Berlin, Germany—For years, environmentalists in America have looked longingly to Germany. There, across the Atlantic, lay a small, cold, gray country whose solar energy production dwarfed big, sunny America’s, a nation that last year pledged to get 80 percent of its electricity from renewable sources by mid-century while Americans proved unable to agree on energy legislation even a fraction as ambitious.
In the fall of 2008, EnergySolutions Foundation, the charitable arm of one of the world’s largest nuclear-waste processors, began approaching nuclear utilities with an offer. Guided by a team of science teachers and industry p.r. staffers, the organization had developed a trove of materials on nuclear power for use in sixth-through-twelfth-grade classes.
It’s hardly a mystery why the ongoing nuclear crisis in Japan is so horrifying—and so riveting. A country already savaged by a 9.0-magnitude earthquake and 24-foot-high tsunamis is now facing the prospect of meltdowns at multiple reactors, with a handful of technicians risking their lives to avert further radiation leaks. But the crisis is attention-grabbing for another reason, too: The fear of nuclear disaster has long claimed a special hold on our collective psyche. Pro-nuclear advocates love to grumble that people are disproportionately, even irrationally, afraid of nuclear power.
On the main site today, Steve LeVine has a good piece about how BP's handling of the Gulf spill has the entire oil industry panicked: Executives, not just at BP, but throughout the oil industry, are concerned that the disaster will have the effect of restricting or closing off their continued ability to drill in the Gulf, one of the few remaining places on the planet where oil producers are permitted a relatively free hand.
Early on Monday, BP’s boyish CEO, Tony Hayward, sat in an open-collared white dress shirt and, rocking back and forth in a studio chair, submitted to a series of four network interviews about his company’s catastrophic oil spill in the Gulf of Mexico. The questions from NBC, CBS, ABC, and the BBC differed slightly, but to all the anchors, Hayward delivered a similar line: “This is not our accident.” In other words, it's not BP's fault.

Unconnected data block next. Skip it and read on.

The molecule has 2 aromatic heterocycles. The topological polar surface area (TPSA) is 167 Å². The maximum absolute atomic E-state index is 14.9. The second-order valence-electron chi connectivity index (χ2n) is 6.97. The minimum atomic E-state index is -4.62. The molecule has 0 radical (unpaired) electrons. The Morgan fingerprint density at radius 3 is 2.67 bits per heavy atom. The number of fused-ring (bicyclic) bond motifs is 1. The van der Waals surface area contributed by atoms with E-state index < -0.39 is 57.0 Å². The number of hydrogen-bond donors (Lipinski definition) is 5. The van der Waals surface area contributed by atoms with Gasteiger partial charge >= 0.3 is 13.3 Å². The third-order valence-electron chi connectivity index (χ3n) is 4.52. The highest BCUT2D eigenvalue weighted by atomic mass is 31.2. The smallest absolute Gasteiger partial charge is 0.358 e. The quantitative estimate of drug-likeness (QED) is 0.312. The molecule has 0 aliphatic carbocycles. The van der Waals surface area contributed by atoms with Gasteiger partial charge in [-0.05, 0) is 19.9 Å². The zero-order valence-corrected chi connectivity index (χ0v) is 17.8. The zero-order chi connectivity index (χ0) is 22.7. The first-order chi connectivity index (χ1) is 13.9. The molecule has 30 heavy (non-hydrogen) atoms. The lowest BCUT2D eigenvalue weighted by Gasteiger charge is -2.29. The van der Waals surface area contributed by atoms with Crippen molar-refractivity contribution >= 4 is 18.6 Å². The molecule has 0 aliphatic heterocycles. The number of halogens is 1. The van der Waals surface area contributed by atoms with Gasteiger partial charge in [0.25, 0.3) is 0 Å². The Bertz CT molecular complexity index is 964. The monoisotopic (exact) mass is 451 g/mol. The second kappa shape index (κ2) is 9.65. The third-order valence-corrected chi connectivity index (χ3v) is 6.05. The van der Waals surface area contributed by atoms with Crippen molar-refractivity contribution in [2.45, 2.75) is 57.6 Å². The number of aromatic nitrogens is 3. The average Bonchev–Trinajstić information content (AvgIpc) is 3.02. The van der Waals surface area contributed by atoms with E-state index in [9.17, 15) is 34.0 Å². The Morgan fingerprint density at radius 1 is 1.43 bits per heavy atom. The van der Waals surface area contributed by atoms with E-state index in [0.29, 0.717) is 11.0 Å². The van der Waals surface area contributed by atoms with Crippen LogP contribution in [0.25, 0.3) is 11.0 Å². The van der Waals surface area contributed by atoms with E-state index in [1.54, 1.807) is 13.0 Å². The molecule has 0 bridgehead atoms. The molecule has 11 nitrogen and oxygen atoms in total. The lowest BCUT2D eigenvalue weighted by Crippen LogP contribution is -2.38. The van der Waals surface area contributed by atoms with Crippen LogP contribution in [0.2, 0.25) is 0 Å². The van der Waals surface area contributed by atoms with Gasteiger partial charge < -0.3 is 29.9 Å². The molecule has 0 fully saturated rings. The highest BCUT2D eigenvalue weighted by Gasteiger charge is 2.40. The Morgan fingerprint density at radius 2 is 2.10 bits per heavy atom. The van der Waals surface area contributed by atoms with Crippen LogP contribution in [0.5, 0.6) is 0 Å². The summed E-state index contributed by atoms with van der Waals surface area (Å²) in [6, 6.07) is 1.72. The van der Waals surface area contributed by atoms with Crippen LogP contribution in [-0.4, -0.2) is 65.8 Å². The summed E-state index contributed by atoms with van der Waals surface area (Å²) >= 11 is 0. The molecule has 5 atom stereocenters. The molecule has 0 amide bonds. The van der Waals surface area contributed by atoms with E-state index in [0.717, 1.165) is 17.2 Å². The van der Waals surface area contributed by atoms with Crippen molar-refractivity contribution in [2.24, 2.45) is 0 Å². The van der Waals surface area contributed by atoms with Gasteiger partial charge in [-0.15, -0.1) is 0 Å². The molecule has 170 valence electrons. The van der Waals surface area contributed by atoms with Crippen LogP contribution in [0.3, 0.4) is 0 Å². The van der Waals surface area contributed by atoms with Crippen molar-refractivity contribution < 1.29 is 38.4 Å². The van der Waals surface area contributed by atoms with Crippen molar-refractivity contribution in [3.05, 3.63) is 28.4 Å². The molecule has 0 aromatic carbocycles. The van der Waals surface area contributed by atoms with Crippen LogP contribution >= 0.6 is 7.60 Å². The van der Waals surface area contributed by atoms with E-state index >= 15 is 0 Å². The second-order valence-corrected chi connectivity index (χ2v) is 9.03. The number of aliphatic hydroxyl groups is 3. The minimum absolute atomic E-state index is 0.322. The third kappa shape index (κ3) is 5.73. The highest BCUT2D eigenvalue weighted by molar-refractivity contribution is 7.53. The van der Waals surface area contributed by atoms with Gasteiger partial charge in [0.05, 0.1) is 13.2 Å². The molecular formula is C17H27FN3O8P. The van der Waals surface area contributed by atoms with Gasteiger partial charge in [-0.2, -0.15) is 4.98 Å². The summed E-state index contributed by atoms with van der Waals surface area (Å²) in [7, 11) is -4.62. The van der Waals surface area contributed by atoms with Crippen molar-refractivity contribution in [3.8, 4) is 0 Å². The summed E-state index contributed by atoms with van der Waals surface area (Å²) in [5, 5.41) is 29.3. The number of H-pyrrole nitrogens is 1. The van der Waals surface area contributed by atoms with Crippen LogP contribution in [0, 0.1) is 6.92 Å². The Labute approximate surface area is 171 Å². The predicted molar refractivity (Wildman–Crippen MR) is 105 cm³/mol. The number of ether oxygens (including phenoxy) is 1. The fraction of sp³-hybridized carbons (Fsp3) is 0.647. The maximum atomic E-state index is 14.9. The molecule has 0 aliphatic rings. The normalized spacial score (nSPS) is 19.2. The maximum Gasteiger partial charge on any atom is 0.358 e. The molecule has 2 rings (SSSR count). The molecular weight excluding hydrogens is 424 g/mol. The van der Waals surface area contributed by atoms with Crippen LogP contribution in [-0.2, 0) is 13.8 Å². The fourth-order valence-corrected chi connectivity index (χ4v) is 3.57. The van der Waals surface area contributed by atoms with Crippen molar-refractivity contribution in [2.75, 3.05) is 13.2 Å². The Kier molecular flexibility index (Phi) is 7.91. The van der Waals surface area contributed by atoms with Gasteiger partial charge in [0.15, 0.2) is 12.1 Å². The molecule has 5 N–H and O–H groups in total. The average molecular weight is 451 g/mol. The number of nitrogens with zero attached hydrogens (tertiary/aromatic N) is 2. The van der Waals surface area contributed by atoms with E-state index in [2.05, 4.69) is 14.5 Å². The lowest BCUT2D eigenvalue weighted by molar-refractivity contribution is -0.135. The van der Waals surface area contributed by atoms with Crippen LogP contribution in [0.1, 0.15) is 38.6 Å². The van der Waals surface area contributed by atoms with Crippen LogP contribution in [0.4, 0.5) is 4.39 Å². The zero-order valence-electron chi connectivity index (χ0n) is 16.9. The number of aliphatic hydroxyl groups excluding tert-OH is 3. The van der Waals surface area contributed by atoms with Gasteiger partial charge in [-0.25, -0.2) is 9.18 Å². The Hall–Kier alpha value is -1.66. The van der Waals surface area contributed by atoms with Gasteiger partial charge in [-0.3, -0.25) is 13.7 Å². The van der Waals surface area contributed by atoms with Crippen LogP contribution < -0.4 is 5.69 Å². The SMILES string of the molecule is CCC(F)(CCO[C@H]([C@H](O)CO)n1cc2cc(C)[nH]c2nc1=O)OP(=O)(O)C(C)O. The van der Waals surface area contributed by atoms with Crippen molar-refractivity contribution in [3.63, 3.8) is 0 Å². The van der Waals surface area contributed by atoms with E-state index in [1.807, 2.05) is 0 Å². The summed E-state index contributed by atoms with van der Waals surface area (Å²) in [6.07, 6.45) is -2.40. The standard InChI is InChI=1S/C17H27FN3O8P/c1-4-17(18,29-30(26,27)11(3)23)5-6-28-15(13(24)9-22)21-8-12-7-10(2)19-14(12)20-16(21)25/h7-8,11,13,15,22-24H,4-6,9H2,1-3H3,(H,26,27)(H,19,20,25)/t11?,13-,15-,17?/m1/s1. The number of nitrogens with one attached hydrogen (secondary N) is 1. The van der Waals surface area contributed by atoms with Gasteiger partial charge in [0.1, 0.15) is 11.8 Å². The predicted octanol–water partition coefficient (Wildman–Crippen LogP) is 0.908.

Lots of people expect that the oil spill in the Gulf of Mexico will spur Congress to pass some sort of new environmental regulations in the months ahead. After all, that's what happened after the Exxon Valdez disaster, the Three Mile Island nuclear scare, and so forth. But here's a twist: Matthew Kahn links to a 2007 paper he wrote on this subject, which finds that, while oil-spill-type disasters do force new regulations onto the legislative agenda, they don't make lawmakers any more likely to vote for them: Unexpected events such as environmental catastrophes capture wide public attention.
Has any element on the periodic table gotten better press lately than thorium? (Okay, maybe lithium, what with all the fuss over electric-car batteries.) The December issue of Wired has a long feature by Richard Martin on why good old Th could be a miracle fuel for nuclear power. Here's why it beats uranium, for starters: Uranium is currently the actinide of choice for the [nuclear] industry, used (sometimes with a little plutonium) in 100 percent of the world’s commercial reactors. But it’s a problematic fuel.
Overblown: How Politicians And The Terrorism Industry Inflate National Security Threats, And Why We Believe Them By John Mueller (Free Press, 259 pp., $25) What's Wrong With Terrorism? By Robert E. Goodin (Polity, 246 pp., $59.95) In 1995, the political scientist Aaron Wildavsky published a provocative book under the title But Is It True? Wildavsky's central claim was that many environmental risks are ridiculously exaggerated. In his view, governments often devote substantial resources to trivial or even nonexistent problems.
President Reagan: The Role of a Lifetime by Lou Cannon (Simon and Schuster, 948 pp., $24.95) An American Life by Ronald Reagan (Simon and Schuster, 748 pp., $24.95) I. Maybe the local time just seems slower because the current occupant of the White House is a hyperactive gland case. Anyhow, it's hard to believe that only a couple of years have passed since the Reagans went away. It was a touching moment, we now learn.
Chernobyl – The workers here called it the Red forest, an ironic political joke and an accurate description. In the months after the explosion at Chernobyl hundreds of acres of pine trees surrounding the power plant reacted to the intense radiation that had showered the area by turning red and slowly dying. All of the trees have been removed now except for one surrounded by red flags. The Nazis to hang Soviet partisans during the war, so it is a shrine and scientists have tried to keep it alive. Nearby that tree workers in huge machines continue to cart away radioactive topsoil.